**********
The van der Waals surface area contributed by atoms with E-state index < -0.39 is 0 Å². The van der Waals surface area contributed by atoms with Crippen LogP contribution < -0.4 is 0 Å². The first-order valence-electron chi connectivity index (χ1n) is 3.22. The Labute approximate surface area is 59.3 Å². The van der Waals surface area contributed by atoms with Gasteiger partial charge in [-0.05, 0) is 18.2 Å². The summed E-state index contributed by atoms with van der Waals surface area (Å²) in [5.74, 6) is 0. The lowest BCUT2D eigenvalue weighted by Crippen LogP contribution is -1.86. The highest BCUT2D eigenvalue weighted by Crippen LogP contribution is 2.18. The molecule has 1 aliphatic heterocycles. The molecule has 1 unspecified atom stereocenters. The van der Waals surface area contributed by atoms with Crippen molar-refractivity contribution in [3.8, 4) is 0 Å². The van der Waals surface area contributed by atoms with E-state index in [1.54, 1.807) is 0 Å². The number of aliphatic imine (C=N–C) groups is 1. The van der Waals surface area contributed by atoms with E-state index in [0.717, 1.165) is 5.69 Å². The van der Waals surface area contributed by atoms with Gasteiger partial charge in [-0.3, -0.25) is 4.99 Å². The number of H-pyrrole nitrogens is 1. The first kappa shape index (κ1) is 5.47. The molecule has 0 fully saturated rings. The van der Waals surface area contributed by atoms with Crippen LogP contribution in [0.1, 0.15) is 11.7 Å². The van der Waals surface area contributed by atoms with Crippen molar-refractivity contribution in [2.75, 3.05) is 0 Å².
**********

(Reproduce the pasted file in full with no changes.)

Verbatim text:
The van der Waals surface area contributed by atoms with E-state index < -0.39 is 0 Å². The van der Waals surface area contributed by atoms with Crippen LogP contribution < -0.4 is 0 Å². The first-order valence-electron chi connectivity index (χ1n) is 3.22. The Labute approximate surface area is 59.3 Å². The van der Waals surface area contributed by atoms with Gasteiger partial charge in [-0.05, 0) is 18.2 Å². The summed E-state index contributed by atoms with van der Waals surface area (Å²) in [5.74, 6) is 0. The lowest BCUT2D eigenvalue weighted by Crippen LogP contribution is -1.86. The highest BCUT2D eigenvalue weighted by Crippen LogP contribution is 2.18. The molecule has 1 aliphatic heterocycles. The molecule has 1 unspecified atom stereocenters. The van der Waals surface area contributed by atoms with Crippen molar-refractivity contribution in [3.8, 4) is 0 Å². The van der Waals surface area contributed by atoms with E-state index in [1.54, 1.807) is 0 Å². The number of aliphatic imine (C=N–C) groups is 1. The van der Waals surface area contributed by atoms with E-state index in [0.717, 1.165) is 5.69 Å². The van der Waals surface area contributed by atoms with Gasteiger partial charge in [-0.3, -0.25) is 4.99 Å². The number of H-pyrrole nitrogens is 1. The first kappa shape index (κ1) is 5.47. The molecule has 0 fully saturated rings. The van der Waals surface area contributed by atoms with Crippen LogP contribution in [0.1, 0.15) is 11.7 Å². The van der Waals surface area contributed by atoms with Crippen molar-refractivity contribution in [2.75, 3.05) is 0 Å².